Open Roads was created to promote Italian cinema on an international level, and to increase


    the distribution of Italian films on the foreign market. Istituto Luce Cinecittà functions under the patronage of the Italian Ministry of Culture-Direction Cinema, and its activities include “the collaboration with all of the major International film festivals like Cannes, Berlin, Venice, Toronto, Shanghai, Locarno, New York and London, the organization of the national selections, the presence of Italian films and artists in the various festivals, and providing its own expository and promotional space within all the major international film markets designed to provide support to the distributors and other Italian film industry professionals so as to increase and maintain the industry’s visibility and distribution abroad.” 

    During the Open Roads Festival, between a screening and an appointment with a distributor, we had the chance to meet with Carla Cattani, Head of Contemporary Cinema Promotion at Istituto Luce Cinecittà – Filmitalia. 
    Please tell us about the importance of festivals like Open Roads.
    In addition to celebrated international festivals like Cannes, Berlin, Venice and Toronto, where Italian films are presented with films from other countries, it's important to create specific moments of visibility only for Italian cinema.

    We at Istituto Luce – Cinecittà do that in territories that we call “strategic,” meaning those countries where it's important that our cinema finds distribution. Such countries are the United States, Japan, the UK, Korea and France. We create these “moments” hoping that what we offer is noticed by distributors and then bought and distributed in their country.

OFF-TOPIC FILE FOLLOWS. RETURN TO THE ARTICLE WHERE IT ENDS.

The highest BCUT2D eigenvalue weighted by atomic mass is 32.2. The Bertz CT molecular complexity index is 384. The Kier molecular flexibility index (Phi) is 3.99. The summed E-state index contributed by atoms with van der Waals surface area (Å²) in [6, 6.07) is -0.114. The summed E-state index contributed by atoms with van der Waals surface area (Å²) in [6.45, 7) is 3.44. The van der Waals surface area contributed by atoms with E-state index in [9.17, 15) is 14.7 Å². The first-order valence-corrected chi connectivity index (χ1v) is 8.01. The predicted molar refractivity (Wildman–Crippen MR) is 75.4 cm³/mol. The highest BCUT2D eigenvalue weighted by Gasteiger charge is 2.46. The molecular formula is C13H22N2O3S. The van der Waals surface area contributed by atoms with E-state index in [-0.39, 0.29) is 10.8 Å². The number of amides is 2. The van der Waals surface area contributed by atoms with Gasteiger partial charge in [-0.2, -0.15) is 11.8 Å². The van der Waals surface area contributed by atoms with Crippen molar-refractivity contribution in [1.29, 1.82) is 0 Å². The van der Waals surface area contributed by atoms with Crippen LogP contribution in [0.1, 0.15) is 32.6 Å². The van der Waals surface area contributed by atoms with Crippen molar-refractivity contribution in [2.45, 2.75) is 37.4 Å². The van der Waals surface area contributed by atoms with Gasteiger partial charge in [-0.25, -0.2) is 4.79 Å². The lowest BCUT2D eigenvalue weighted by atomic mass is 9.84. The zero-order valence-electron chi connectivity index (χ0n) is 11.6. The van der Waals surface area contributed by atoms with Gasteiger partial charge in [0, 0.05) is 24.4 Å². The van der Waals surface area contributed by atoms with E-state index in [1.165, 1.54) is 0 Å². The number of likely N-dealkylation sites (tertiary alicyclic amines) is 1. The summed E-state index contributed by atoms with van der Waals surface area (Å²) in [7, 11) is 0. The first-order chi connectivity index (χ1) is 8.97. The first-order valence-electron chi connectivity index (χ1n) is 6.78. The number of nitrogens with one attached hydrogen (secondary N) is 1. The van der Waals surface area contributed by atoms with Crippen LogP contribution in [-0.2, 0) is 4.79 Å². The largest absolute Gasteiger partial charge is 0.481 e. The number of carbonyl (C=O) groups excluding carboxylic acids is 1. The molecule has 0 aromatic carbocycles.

Why New York versus Los Angeles, the capital of American Cinema?
    New York is the American city that is the closest to Europe so the companies that buy European cinema are all here. Los Angeles is the American City where cinema is made and sent out to the world, while New York is the city that welcomes cinema, in all its different shapes and forms. 
    How do American audiences see contemporary Italian cinema? Was there an increase of interest after the victory of The Great Beauty at last year's Academy Awards?
    People's interest did not grow after the Oscar win. That victory was the culmination of a process that had been happening for a while. In the past three or four years, Italian films have won several important awards – the Golden Lion in Berlin (Taviani), the Golden Lion in Venice (Sacro Gra by Rosi), the second-place Grand Prix at Cannes (The Wonders by Alice Rohrwacher in 2014, Reality by Garrone in 2012, Gomorra by Garrone in 2008).

    So this growing interest and appreciation for Italian films has been going on for awhile. If you think about it at Cannes, this past May, there were five Italian films: three in competition and two in other sections. That's a huge number. Italy produces less that 100 films a year, and 5% were at Cannes.

    That's amazing, and it means that Italian cinema is appreciated. It's able to speak to people and it has its own identity. Of course, the Oscar was important but let's look at it as a soccer game: the Oscar was a goal! Great, but still the game was also well-played. One player scored a goal, but the other players have done a great job too. 
    How are the films presented at Open Roads selected?
    We are not the ones who pick and chose. In New York, it's the director of the Film Society at Lincoln Center. The director comes to Italy and watches 50 or 60 films and selects what is found appropriate. The choice is personal and diversified. This year, for example, a small, independent movie, like Short Skin by Duccio Chiarini, was picked and it was an immediate success.

    The film has already been bought by an American distributor. But they also picked great star-studded films, like Cristina Comencini's Latin Lover, which captures on camera the last performance of the great Virna Lisi. We trust this person to know what the local audience wants to see, always keeping in mind that we have to fill up the cinema. In the fifteen years of Open Roads we moved, year after year, to bigger theaters. Even at lunch time, a time where people don't really go to the movies, we are able to fill up the space.